Increased use of renewables in 2018 had an even greater impact on CO2 emissions, avoiding 215 Mt of emissions, the vast majority of which is due to the transition to renewables in the power sector.
The savings from renewables was led by China and Europe, together contributing two-thirds to the global total. Increased generation from nuclear power plants also reduced emissions, averting nearly 60 Mt of CO2 emissions. Overall, without the transition to low-carbon sources of energy in 2018, emissions growth would have been 50% higher.
Energy efficiency was the largest brake on emissions growth in 2018, but its contribution was around 40% lower than in 2017, largely because of a continued slowdown in implementing energy efficiency policies.
For the first time in almost a decade, 2018 saw an increase in plans to develop large-scale carbon capture, utilisation and storage (CCUS) facilities. By the end of 2018, the number of projects operating, under construction, or under serious consideration increased to 43. China is operating a new facility to capture CO2 from natural gas processing for use in enhanced oil recovery, and, in Europe, five new projects are under development.
In China, CO2 emissions grew by 2.5%, or 230 Mt, to 9.5 Gt. A jump of over 5% in electricity generation from coal-fired power stations drove up emissions by 250 Mt, which more than offset the impact of a decline in coal use outside of the power sector. An 80-Mt growth in emissions from gas combustion came predominantly from outside of the power sector, as gas was increasingly chosen as a substitute for coal-based heating.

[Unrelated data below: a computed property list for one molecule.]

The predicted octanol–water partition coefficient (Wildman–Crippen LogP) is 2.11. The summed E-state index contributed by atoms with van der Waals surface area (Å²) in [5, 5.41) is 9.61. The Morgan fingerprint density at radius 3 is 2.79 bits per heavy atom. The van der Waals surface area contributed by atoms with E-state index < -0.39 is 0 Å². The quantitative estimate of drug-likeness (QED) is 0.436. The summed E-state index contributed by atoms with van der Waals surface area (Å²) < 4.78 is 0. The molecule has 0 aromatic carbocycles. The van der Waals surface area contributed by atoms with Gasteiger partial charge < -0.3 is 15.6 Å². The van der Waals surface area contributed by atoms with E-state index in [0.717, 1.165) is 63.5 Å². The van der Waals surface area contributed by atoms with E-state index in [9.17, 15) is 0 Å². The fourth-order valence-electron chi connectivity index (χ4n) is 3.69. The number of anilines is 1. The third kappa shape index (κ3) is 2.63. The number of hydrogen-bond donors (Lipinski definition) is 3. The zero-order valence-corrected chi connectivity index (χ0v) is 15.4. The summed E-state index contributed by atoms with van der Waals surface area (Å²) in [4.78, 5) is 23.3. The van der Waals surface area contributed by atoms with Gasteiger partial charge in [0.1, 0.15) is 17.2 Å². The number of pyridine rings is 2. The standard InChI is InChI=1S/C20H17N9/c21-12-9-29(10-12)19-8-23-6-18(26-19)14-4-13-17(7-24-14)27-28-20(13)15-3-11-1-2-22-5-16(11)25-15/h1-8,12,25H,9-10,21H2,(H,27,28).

In the United States, the emission reductions seen in 2017 were reversed, with an increase of 3.1% in CO2 emissions in 2018. Despite this increase, emissions in the United States remain around their 1990 levels, 14% and 800 Mt of CO2 below their peak in 2000. This is the largest absolute decline among all countries since 2000.
The impact of weather conditions was especially marked in the United States, driving up cooling and heating needs and accounting for about 60% of the emissions increase in 2018.
India saw emissions rise by 4.8%, or 105 Mt, with the growth split evenly between power and other sectors such as transport and industry. Despite this growth, per capita emissions in India remain low at only 40% of the global average.
Across Europe emissions fell by 1.3%, or 50 Mt. The emissions decline was driven by a drop of 4.5% in Germany, as both oil and coal combustion fell sharply. The drop in coal consumption was concentrated in the power sector, where generation from renewables reached a record high of 37% of the electricity mix. Electricity generation from renewables also saw a record year in the United Kingdom, accounting for 35% of generation, as the share of coal fell to 5%, a record low.
As a result, CO2 emissions in the United Kingdom declined for a sixth year, hitting some of the lowest levels recorded since 1888. France also saw a significant drop in emissions, as electricity generation from hydroelectric and nuclear power stations meant that coal and gas plants saw lower utilisation in 2018 than in 2017.
Emissions declined in Japan for a fifth year, with a decline across all fossil fuels largely due to both continued improvements in energy efficiency and the increase in generation from nuclear power stations as reactors came back online. In Mexico, emissions declined for the second consecutive year, after a three-year increase in emissions in the power sector was reversed last year.